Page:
This is not the first version of this question, i asked before and i feel enough enhancement to rewrite it from a different angle and after a beautiful experience working on our own shell in Holberton School project.
Typing commands in the shell is just a simple keystroke on our keyboard and a blink time of waiting and “Voila” we see the result. but the real hard work is under the hood and to walk through this process i step an example of “ls -l” command which expect to show me the list of the present file in the current directory:
Read the line — Keyboard stroke
The first step of course is about reading what the user type, here when the shell program ask a help from the system call function to translate the standard input , sent by the keyboard, into a string of character. and then save it to further use, until the hit of the return ‘new-line stroke’ when the shell can understand the end of the command.
In this second step the computer tries to understand what the user wrote, and the other side of the human/machine conversation starts to figure out what language the user speak, and like a child, it try to decompose the line (the user speak) into understandable tokens and a chunk of commands. Based to this tokens the shell program dispatch your demand to the responsible service which mean if the shell need an external program to handle your command, a builtin function or may be it decide to drop out (gently) your request.
The decision make of the lexical analyzer is based on the available options and resources, the most valuable resource is the ‘environment’ variables especially the “PATH”, which is the main indicator if this command is one of the available program or not. the PATH variable is a list of paths to the possible locations of installed programs in the system. when the shell found the program in this path, consider it as an external program. else is facing two options: either a builtin function or not found based on a predefined list of the built-ins.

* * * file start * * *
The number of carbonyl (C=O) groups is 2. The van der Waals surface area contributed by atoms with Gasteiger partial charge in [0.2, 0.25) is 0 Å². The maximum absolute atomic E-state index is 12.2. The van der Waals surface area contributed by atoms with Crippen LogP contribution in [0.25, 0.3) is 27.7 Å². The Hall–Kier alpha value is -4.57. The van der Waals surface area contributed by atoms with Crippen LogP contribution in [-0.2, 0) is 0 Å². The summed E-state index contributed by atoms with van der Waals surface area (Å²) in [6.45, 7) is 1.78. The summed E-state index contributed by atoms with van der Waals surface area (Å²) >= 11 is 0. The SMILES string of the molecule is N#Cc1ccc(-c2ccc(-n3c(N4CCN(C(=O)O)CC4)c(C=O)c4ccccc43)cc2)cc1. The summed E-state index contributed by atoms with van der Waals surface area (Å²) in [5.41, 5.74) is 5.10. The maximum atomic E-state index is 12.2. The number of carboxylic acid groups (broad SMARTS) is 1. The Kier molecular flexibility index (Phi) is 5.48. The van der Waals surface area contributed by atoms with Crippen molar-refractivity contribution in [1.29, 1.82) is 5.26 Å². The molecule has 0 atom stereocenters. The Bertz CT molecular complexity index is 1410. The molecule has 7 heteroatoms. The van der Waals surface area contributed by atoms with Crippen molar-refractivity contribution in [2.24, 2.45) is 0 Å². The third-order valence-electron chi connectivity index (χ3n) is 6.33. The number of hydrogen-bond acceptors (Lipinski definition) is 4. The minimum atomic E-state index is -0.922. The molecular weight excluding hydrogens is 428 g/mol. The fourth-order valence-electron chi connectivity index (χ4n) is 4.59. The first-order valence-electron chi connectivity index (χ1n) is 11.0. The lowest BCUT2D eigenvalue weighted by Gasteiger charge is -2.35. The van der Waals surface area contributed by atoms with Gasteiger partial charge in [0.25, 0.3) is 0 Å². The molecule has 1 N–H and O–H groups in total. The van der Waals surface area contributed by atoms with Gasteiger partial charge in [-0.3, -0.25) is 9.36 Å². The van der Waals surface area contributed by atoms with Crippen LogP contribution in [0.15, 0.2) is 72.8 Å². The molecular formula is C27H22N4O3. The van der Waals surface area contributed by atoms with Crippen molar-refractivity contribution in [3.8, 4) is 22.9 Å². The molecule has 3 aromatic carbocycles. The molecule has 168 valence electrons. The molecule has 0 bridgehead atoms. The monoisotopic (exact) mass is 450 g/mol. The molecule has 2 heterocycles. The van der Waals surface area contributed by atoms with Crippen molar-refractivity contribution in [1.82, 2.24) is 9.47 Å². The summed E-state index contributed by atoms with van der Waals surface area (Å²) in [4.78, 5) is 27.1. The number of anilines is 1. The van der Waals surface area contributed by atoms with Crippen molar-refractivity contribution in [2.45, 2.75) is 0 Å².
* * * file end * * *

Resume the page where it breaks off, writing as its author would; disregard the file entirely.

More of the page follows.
In our example “ls -l” the lexical analyzer split the command on two arguments the first is probably the name of the program the second is the passed argument. so after a simple search in the PATH the shell find the suitable location of the “ls” program which is the “/bin” folder. then it’s time to pass all this information to the execution phase.
Execution of the command
The execution phase is quite tricky according to the limitation of the system, in other words the shell will call another program the “ls” one in our example to participate on the service of the user. but to execute the “ls” we need to frees the “scenes” and terminate the shell itself and give way to the execution of the external program which is quite danger. So to understand the “scene” approach we come at the process ‘is the instance of a computer program that is being executed by one or many threads’. each executed program in the system have an identifier at the runtime called “pid” is a special unique id for the program and his child knowing each program can have child helps for the execution of the service. The shell here is the parent process asking for an external program to achieve the request of the user so it need to fork a child process under his parental authority for the execution of the “ls” program.
So to summarize the walk, we found that the “ls -l” command passing the read phase, then analyzed into understandable tokens by the machine, the the execution phase. with this simple command we skip many phases available in the shell like the expansion and the symbolic feature. May be in the next article :).